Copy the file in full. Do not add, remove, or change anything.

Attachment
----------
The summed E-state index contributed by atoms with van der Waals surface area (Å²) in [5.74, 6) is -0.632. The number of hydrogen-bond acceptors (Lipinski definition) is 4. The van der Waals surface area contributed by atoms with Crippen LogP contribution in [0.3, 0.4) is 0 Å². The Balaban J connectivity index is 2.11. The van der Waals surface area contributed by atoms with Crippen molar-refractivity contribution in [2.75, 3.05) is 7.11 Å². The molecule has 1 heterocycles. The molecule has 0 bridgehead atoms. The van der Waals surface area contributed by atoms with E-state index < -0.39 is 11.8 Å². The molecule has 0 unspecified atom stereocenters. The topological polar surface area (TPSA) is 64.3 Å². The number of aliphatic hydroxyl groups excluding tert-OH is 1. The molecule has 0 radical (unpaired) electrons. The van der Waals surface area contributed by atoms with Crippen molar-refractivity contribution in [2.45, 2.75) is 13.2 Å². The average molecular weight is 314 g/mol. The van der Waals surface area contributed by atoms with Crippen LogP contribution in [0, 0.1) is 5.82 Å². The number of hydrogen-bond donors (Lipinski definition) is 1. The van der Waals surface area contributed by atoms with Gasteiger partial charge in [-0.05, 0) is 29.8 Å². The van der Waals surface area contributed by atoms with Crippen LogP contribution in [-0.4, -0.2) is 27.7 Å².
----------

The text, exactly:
The summed E-state index contributed by atoms with van der Waals surface area (Å²) in [5.74, 6) is -0.632. The number of hydrogen-bond acceptors (Lipinski definition) is 4. The van der Waals surface area contributed by atoms with Crippen LogP contribution in [0.3, 0.4) is 0 Å². The Balaban J connectivity index is 2.11. The van der Waals surface area contributed by atoms with Crippen molar-refractivity contribution in [2.75, 3.05) is 7.11 Å². The molecule has 1 heterocycles. The molecule has 0 bridgehead atoms. The van der Waals surface area contributed by atoms with E-state index < -0.39 is 11.8 Å². The molecule has 0 unspecified atom stereocenters. The topological polar surface area (TPSA) is 64.3 Å². The number of aliphatic hydroxyl groups excluding tert-OH is 1. The molecule has 0 radical (unpaired) electrons. The van der Waals surface area contributed by atoms with Crippen molar-refractivity contribution in [2.45, 2.75) is 13.2 Å². The average molecular weight is 314 g/mol. The van der Waals surface area contributed by atoms with Crippen LogP contribution in [0, 0.1) is 5.82 Å². The number of hydrogen-bond donors (Lipinski definition) is 1. The van der Waals surface area contributed by atoms with Gasteiger partial charge in [-0.05, 0) is 29.8 Å². The van der Waals surface area contributed by atoms with Crippen LogP contribution in [-0.4, -0.2) is 27.7 Å².